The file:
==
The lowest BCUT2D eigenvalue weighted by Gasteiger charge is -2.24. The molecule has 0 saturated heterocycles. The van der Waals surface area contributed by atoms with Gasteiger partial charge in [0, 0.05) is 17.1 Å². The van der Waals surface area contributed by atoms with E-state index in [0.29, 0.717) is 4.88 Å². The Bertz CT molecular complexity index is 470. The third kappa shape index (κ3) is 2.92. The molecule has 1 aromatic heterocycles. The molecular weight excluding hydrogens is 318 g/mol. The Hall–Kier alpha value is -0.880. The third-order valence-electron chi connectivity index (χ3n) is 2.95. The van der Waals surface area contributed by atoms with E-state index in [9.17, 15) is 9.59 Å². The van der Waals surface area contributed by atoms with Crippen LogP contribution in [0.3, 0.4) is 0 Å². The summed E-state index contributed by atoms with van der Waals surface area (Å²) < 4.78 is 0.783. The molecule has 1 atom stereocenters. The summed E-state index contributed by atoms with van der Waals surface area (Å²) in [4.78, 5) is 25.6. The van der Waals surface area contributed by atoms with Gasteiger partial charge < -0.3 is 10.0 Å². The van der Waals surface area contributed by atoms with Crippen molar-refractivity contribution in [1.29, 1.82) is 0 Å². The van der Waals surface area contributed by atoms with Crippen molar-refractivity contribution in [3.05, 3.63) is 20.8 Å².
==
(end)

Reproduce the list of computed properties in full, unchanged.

The lowest BCUT2D eigenvalue weighted by Gasteiger charge is -2.24. The molecule has 0 saturated heterocycles. The van der Waals surface area contributed by atoms with Gasteiger partial charge in [0, 0.05) is 17.1 Å². The van der Waals surface area contributed by atoms with E-state index in [0.29, 0.717) is 4.88 Å². The Bertz CT molecular complexity index is 470. The third kappa shape index (κ3) is 2.92. The molecule has 1 aromatic heterocycles. The molecular weight excluding hydrogens is 318 g/mol. The Hall–Kier alpha value is -0.880. The third-order valence-electron chi connectivity index (χ3n) is 2.95. The van der Waals surface area contributed by atoms with E-state index in [9.17, 15) is 9.59 Å². The van der Waals surface area contributed by atoms with Crippen LogP contribution in [0.3, 0.4) is 0 Å². The summed E-state index contributed by atoms with van der Waals surface area (Å²) < 4.78 is 0.783. The molecule has 1 atom stereocenters. The summed E-state index contributed by atoms with van der Waals surface area (Å²) in [4.78, 5) is 25.6. The van der Waals surface area contributed by atoms with Gasteiger partial charge < -0.3 is 10.0 Å². The van der Waals surface area contributed by atoms with Crippen molar-refractivity contribution in [1.29, 1.82) is 0 Å². The van der Waals surface area contributed by atoms with Crippen molar-refractivity contribution in [3.05, 3.63) is 20.8 Å².